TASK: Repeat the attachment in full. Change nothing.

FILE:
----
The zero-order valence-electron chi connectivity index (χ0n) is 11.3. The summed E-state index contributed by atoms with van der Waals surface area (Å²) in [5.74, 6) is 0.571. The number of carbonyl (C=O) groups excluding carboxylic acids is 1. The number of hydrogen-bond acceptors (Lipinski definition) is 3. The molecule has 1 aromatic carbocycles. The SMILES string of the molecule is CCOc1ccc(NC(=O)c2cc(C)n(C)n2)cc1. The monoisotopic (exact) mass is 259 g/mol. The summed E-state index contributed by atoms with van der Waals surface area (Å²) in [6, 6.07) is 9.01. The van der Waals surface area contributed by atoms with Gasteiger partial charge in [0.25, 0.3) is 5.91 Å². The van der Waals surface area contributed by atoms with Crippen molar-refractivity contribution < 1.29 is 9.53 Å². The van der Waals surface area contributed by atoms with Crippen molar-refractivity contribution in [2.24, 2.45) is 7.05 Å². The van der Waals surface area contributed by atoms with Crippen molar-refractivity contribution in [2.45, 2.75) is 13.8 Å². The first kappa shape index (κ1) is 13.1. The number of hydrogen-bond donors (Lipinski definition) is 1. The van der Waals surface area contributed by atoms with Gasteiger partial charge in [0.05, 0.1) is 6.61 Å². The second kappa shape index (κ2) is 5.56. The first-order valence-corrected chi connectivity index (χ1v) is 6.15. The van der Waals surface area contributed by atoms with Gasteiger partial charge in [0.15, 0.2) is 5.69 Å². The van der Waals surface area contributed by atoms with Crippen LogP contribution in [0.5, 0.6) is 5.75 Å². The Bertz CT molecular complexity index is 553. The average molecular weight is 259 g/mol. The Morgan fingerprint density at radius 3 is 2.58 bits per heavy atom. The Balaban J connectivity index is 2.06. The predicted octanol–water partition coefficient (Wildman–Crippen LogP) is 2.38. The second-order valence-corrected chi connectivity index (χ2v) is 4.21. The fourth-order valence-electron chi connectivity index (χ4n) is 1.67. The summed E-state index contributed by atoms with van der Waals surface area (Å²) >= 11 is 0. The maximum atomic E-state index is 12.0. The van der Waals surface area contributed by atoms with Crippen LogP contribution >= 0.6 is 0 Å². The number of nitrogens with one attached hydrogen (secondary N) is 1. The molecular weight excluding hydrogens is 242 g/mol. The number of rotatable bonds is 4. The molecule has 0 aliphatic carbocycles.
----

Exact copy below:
The zero-order valence-electron chi connectivity index (χ0n) is 11.3. The summed E-state index contributed by atoms with van der Waals surface area (Å²) in [5.74, 6) is 0.571. The number of carbonyl (C=O) groups excluding carboxylic acids is 1. The number of hydrogen-bond acceptors (Lipinski definition) is 3. The molecule has 1 aromatic carbocycles. The SMILES string of the molecule is CCOc1ccc(NC(=O)c2cc(C)n(C)n2)cc1. The monoisotopic (exact) mass is 259 g/mol. The summed E-state index contributed by atoms with van der Waals surface area (Å²) in [6, 6.07) is 9.01. The van der Waals surface area contributed by atoms with Gasteiger partial charge in [0.25, 0.3) is 5.91 Å². The van der Waals surface area contributed by atoms with Crippen molar-refractivity contribution < 1.29 is 9.53 Å². The van der Waals surface area contributed by atoms with Crippen molar-refractivity contribution in [2.24, 2.45) is 7.05 Å². The van der Waals surface area contributed by atoms with Crippen molar-refractivity contribution in [2.45, 2.75) is 13.8 Å². The first kappa shape index (κ1) is 13.1. The number of hydrogen-bond donors (Lipinski definition) is 1. The van der Waals surface area contributed by atoms with Gasteiger partial charge in [0.05, 0.1) is 6.61 Å². The second kappa shape index (κ2) is 5.56. The first-order valence-corrected chi connectivity index (χ1v) is 6.15. The van der Waals surface area contributed by atoms with Gasteiger partial charge in [0.15, 0.2) is 5.69 Å². The van der Waals surface area contributed by atoms with Crippen LogP contribution in [0.5, 0.6) is 5.75 Å². The Bertz CT molecular complexity index is 553. The average molecular weight is 259 g/mol. The Morgan fingerprint density at radius 3 is 2.58 bits per heavy atom. The Balaban J connectivity index is 2.06. The predicted octanol–water partition coefficient (Wildman–Crippen LogP) is 2.38. The second-order valence-corrected chi connectivity index (χ2v) is 4.21. The fourth-order valence-electron chi connectivity index (χ4n) is 1.67. The summed E-state index contributed by atoms with van der Waals surface area (Å²) >= 11 is 0. The maximum atomic E-state index is 12.0. The van der Waals surface area contributed by atoms with Crippen LogP contribution >= 0.6 is 0 Å². The number of nitrogens with one attached hydrogen (secondary N) is 1. The molecular weight excluding hydrogens is 242 g/mol. The number of rotatable bonds is 4. The molecule has 0 aliphatic carbocycles.